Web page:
June 20, 2016
from Business Mirror
MORE investments on clean energy are seen to accelerate the Philippines’s goal to mitigate its carbon emission by 2030 and eventual transition to renewable energy (RE) by 2050.
Cleantech Venture expert Charles Cole Navarro said around $1.26 trillion worth of investment in energy efficiency, RE and energy access is needed annually worldwide.
Given such amount of commitment to help solve climate change, he said only 30 percent of the requirement is met at present.
For energy efficiency, there’s only $130-billion actual investment out of the $560-billion needed funding.
Meanwhile, he added that around $258 billion from the $650 billion and $9 billion out of the $49 billion are put in RE and energy access, respectively.
“So there’s such a big gap,” he said during the recently concluded launch of Impact Hub’s Fellowship Program, in partnership with World Wide Fund for Nature (WWF) Philippines and Peace and Equity Foundation.
While there are no available figures regarding sustainable and clean-energy investments in the Philippines, Navarro said capitalization in such areas is also expected to be lacking here. “[So] the main solution is to encourage more entrepreneurs to get in this space,” he told the BusinessMirror at a sideline interview.
In particular, he encouraged high net-worth individuals and overseas Filipino workers to invest in sustainable energy. He also cited the potential contribution of retired citizens as mentors who deem the environmental cause a worthy venture.
Besides providing opportunities to entrepreneurs, an increase in clean-energy investments would also aid the Department of Energy’s (DOE) aim to triple RE capacity by 2030, under the National Renewable Energy Plan, which lessens greenhouse gases to help meet the national target of reducing its emission by 70 percent in the same year.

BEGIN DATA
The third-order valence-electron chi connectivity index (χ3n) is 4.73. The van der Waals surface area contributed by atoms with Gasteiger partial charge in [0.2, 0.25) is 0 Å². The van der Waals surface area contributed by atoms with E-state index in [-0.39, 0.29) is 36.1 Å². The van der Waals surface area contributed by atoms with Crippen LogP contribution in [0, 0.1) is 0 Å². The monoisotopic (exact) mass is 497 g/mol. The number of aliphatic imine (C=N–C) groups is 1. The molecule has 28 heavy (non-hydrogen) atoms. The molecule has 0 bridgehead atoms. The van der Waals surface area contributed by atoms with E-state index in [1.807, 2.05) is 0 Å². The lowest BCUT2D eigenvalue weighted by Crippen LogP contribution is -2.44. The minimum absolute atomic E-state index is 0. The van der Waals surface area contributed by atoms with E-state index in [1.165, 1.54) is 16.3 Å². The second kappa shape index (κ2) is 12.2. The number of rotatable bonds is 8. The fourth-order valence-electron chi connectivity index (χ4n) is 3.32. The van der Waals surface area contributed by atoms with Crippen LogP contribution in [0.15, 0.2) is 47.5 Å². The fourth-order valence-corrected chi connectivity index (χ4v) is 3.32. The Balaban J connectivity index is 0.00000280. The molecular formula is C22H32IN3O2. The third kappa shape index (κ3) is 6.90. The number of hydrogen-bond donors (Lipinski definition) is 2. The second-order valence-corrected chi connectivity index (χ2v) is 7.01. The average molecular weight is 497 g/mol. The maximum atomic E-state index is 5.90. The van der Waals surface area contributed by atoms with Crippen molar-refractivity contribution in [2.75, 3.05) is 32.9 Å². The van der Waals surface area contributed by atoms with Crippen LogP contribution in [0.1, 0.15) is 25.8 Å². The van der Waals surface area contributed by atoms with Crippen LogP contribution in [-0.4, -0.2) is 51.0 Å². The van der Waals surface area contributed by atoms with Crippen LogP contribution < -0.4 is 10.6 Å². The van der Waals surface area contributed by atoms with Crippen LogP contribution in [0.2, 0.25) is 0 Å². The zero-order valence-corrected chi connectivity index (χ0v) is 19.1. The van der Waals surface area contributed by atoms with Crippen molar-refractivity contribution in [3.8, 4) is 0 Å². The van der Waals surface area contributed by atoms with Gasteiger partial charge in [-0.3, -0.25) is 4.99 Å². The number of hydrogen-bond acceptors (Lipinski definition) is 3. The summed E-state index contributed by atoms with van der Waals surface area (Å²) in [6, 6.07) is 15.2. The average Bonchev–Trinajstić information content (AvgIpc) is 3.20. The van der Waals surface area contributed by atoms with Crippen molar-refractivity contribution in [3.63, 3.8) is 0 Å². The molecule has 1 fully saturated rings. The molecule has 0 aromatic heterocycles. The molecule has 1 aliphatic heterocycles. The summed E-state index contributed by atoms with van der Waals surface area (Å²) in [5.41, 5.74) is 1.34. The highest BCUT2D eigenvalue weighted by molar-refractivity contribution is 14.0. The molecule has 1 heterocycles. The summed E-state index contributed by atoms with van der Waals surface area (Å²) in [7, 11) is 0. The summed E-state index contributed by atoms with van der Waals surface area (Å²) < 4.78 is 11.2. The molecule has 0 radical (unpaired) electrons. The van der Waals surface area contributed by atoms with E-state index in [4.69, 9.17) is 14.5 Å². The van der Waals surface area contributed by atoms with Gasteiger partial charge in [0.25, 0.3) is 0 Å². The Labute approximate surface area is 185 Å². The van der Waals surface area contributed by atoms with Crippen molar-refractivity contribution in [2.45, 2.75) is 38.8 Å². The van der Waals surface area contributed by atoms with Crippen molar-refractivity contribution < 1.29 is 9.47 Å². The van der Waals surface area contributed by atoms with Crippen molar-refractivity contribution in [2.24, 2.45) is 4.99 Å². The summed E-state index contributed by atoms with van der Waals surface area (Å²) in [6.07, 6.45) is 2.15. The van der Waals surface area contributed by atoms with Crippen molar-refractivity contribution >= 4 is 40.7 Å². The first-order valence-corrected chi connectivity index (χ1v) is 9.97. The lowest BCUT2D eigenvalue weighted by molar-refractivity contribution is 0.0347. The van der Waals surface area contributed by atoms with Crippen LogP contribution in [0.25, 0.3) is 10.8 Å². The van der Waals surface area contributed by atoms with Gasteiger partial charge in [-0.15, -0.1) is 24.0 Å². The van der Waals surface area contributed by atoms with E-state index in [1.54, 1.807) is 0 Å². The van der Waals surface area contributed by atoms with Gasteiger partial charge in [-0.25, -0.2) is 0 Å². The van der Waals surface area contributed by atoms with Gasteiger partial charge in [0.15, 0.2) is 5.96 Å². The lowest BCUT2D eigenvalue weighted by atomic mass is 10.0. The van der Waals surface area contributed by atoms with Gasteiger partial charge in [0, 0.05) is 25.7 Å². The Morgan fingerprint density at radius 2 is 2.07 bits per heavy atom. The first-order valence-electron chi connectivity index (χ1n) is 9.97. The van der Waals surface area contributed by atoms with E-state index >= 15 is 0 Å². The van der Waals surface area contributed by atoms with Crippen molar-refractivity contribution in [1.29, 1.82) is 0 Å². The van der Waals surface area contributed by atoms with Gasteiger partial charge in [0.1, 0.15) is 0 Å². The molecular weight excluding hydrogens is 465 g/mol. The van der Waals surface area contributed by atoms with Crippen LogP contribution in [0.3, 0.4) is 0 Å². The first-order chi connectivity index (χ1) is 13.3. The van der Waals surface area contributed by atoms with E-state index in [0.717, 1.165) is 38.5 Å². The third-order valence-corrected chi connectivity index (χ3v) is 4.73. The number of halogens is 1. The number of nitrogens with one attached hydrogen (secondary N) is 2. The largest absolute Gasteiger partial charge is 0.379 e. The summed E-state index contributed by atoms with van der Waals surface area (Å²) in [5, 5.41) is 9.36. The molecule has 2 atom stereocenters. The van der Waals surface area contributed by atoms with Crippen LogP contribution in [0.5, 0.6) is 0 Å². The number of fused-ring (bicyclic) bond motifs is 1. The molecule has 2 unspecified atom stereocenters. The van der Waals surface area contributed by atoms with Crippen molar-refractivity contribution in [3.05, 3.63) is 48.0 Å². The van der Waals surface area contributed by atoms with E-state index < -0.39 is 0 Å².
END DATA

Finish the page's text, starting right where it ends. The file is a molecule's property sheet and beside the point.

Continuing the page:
This initiative is part of the Philippines’s intended nationally determined contribution to the United Nations Framework Convention on Climate Change.
Navarro conceded this objective is unattainable unless the DOE incorporates mini grids and other alternative distribution mechanisms for energy in their plan, and not just leave the private sector to solve it.
“The Philippines is not comparable to other countries because we’re an archipelago. So, you can’t extend the grid. It’s definitely going to be a mix,” he said. “On a national level, when you plan, there should be mini grids. But at present, there is none. We’re [still] very traditional.”
Sharing the same idea with him, WWF Philippines Vice President for Sustainable Production and Market Engagement Dr. Ria Lambino called for more investments, while saying that support toward fast-tracking researches and ideas on RE can make these goals an earlier reality.
“The simplest ideas can change the world, and most of it are already present in the minds of the people,” she said. “But what they [entrepreneurs] need is the space that can turn those dreams into reality.”
Lambino said the RE sector is getting economically competitive, sensing the market may soon be flooded with RE products, leaving insufficient space for fossil fuels or coal.
Citing the 2003 study conducted by WWF Philippines, she said the country is very rich in indigenous resources that can be utilized to produce clean energy.
The organization’s research, she said, also established the feasibility of the Philippines’s shift to RE, noting it can be harnessed in clean-energy technologies, such as wind- and biomass-energy conversion systems, as well as hydroelectric-power plants.
All these, Lambino said, are helpful in augmenting the country’s RE portfolio, which is at 32 percent of dependable capacity, and meeting the call for global transition from fossil fuel use to RE sources by 2050.